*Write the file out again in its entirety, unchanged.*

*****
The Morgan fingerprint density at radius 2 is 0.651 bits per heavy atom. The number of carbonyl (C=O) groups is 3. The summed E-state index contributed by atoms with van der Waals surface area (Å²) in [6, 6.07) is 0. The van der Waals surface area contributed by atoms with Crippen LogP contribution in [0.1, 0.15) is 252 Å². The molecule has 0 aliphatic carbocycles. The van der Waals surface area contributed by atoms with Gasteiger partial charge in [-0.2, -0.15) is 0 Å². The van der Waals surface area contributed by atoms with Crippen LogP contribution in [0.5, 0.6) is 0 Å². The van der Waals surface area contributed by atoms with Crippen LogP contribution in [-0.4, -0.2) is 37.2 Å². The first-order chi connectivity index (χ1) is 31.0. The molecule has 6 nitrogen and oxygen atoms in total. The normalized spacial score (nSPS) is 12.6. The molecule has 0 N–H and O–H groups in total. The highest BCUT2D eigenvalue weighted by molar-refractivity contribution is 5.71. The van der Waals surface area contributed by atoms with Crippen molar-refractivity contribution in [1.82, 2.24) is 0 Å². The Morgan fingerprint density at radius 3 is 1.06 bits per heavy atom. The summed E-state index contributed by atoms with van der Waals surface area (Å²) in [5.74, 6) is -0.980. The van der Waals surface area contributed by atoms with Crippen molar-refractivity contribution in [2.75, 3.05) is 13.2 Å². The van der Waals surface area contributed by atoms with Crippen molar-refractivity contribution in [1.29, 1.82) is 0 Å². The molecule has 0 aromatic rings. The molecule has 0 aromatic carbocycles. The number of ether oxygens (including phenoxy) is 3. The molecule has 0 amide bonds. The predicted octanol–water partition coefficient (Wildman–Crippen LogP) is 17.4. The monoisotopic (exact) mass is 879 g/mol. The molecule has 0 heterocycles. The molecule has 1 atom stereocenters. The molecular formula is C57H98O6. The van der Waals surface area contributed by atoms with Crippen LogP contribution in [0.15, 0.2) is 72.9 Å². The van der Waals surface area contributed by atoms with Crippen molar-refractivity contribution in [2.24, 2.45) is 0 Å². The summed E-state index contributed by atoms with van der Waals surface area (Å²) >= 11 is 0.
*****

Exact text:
The Morgan fingerprint density at radius 2 is 0.651 bits per heavy atom. The number of carbonyl (C=O) groups is 3. The summed E-state index contributed by atoms with van der Waals surface area (Å²) in [6, 6.07) is 0. The van der Waals surface area contributed by atoms with Crippen LogP contribution in [0.1, 0.15) is 252 Å². The molecule has 0 aliphatic carbocycles. The van der Waals surface area contributed by atoms with Gasteiger partial charge in [-0.2, -0.15) is 0 Å². The van der Waals surface area contributed by atoms with Crippen LogP contribution in [0.5, 0.6) is 0 Å². The van der Waals surface area contributed by atoms with Crippen LogP contribution in [-0.4, -0.2) is 37.2 Å². The first-order chi connectivity index (χ1) is 31.0. The molecule has 6 nitrogen and oxygen atoms in total. The normalized spacial score (nSPS) is 12.6. The molecule has 0 N–H and O–H groups in total. The highest BCUT2D eigenvalue weighted by molar-refractivity contribution is 5.71. The van der Waals surface area contributed by atoms with Crippen molar-refractivity contribution in [1.82, 2.24) is 0 Å². The Morgan fingerprint density at radius 3 is 1.06 bits per heavy atom. The summed E-state index contributed by atoms with van der Waals surface area (Å²) in [5.74, 6) is -0.980. The van der Waals surface area contributed by atoms with Crippen molar-refractivity contribution in [2.75, 3.05) is 13.2 Å². The van der Waals surface area contributed by atoms with Crippen molar-refractivity contribution in [1.29, 1.82) is 0 Å². The molecule has 0 aromatic rings. The molecule has 0 aromatic carbocycles. The number of ether oxygens (including phenoxy) is 3. The molecule has 0 amide bonds. The predicted octanol–water partition coefficient (Wildman–Crippen LogP) is 17.4. The monoisotopic (exact) mass is 879 g/mol. The molecule has 0 heterocycles. The molecule has 1 atom stereocenters. The molecular formula is C57H98O6. The van der Waals surface area contributed by atoms with Crippen LogP contribution in [0.15, 0.2) is 72.9 Å². The van der Waals surface area contributed by atoms with Crippen molar-refractivity contribution in [2.24, 2.45) is 0 Å². The summed E-state index contributed by atoms with van der Waals surface area (Å²) >= 11 is 0.